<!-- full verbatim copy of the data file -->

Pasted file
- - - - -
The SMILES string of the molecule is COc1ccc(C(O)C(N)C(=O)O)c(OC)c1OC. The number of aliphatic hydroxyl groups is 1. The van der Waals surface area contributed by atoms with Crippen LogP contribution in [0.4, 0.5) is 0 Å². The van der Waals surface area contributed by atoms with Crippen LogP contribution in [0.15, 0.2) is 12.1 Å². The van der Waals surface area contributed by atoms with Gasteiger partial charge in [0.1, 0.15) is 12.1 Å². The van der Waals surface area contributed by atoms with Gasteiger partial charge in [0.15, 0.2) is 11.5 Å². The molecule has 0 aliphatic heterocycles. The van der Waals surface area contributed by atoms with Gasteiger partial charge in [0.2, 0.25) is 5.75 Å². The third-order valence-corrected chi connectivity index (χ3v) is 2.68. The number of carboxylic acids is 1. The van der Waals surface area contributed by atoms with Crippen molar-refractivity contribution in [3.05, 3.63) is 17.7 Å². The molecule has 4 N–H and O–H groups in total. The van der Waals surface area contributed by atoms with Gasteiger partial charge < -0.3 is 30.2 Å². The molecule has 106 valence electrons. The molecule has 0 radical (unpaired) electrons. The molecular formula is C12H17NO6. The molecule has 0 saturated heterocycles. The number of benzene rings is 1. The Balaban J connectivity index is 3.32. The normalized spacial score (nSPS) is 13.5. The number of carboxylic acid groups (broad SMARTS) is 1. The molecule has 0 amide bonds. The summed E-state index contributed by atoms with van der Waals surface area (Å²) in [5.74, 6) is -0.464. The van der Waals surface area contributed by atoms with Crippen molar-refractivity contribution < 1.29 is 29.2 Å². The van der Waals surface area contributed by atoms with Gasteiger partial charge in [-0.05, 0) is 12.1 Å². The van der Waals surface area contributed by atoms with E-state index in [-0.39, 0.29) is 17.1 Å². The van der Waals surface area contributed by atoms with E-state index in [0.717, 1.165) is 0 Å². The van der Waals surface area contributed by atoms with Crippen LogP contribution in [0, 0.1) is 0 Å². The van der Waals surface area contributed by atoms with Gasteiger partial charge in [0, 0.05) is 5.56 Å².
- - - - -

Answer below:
The SMILES string of the molecule is COc1ccc(C(O)C(N)C(=O)O)c(OC)c1OC. The number of aliphatic hydroxyl groups is 1. The van der Waals surface area contributed by atoms with Crippen LogP contribution in [0.4, 0.5) is 0 Å². The van der Waals surface area contributed by atoms with Crippen LogP contribution in [0.15, 0.2) is 12.1 Å². The van der Waals surface area contributed by atoms with Gasteiger partial charge in [0.1, 0.15) is 12.1 Å². The van der Waals surface area contributed by atoms with Gasteiger partial charge in [0.15, 0.2) is 11.5 Å². The molecule has 0 aliphatic heterocycles. The van der Waals surface area contributed by atoms with Gasteiger partial charge in [0.2, 0.25) is 5.75 Å². The third-order valence-corrected chi connectivity index (χ3v) is 2.68. The number of carboxylic acids is 1. The van der Waals surface area contributed by atoms with Crippen molar-refractivity contribution in [3.05, 3.63) is 17.7 Å². The molecule has 4 N–H and O–H groups in total. The van der Waals surface area contributed by atoms with Gasteiger partial charge < -0.3 is 30.2 Å². The molecule has 106 valence electrons. The molecule has 0 radical (unpaired) electrons. The molecular formula is C12H17NO6. The molecule has 0 saturated heterocycles. The number of benzene rings is 1. The Balaban J connectivity index is 3.32. The normalized spacial score (nSPS) is 13.5. The number of carboxylic acid groups (broad SMARTS) is 1. The molecule has 0 amide bonds. The summed E-state index contributed by atoms with van der Waals surface area (Å²) in [5.74, 6) is -0.464. The van der Waals surface area contributed by atoms with Crippen molar-refractivity contribution < 1.29 is 29.2 Å². The van der Waals surface area contributed by atoms with Gasteiger partial charge in [-0.05, 0) is 12.1 Å². The van der Waals surface area contributed by atoms with E-state index in [-0.39, 0.29) is 17.1 Å². The van der Waals surface area contributed by atoms with E-state index in [0.717, 1.165) is 0 Å². The van der Waals surface area contributed by atoms with Crippen LogP contribution in [0, 0.1) is 0 Å². The van der Waals surface area contributed by atoms with Gasteiger partial charge in [0, 0.05) is 5.56 Å².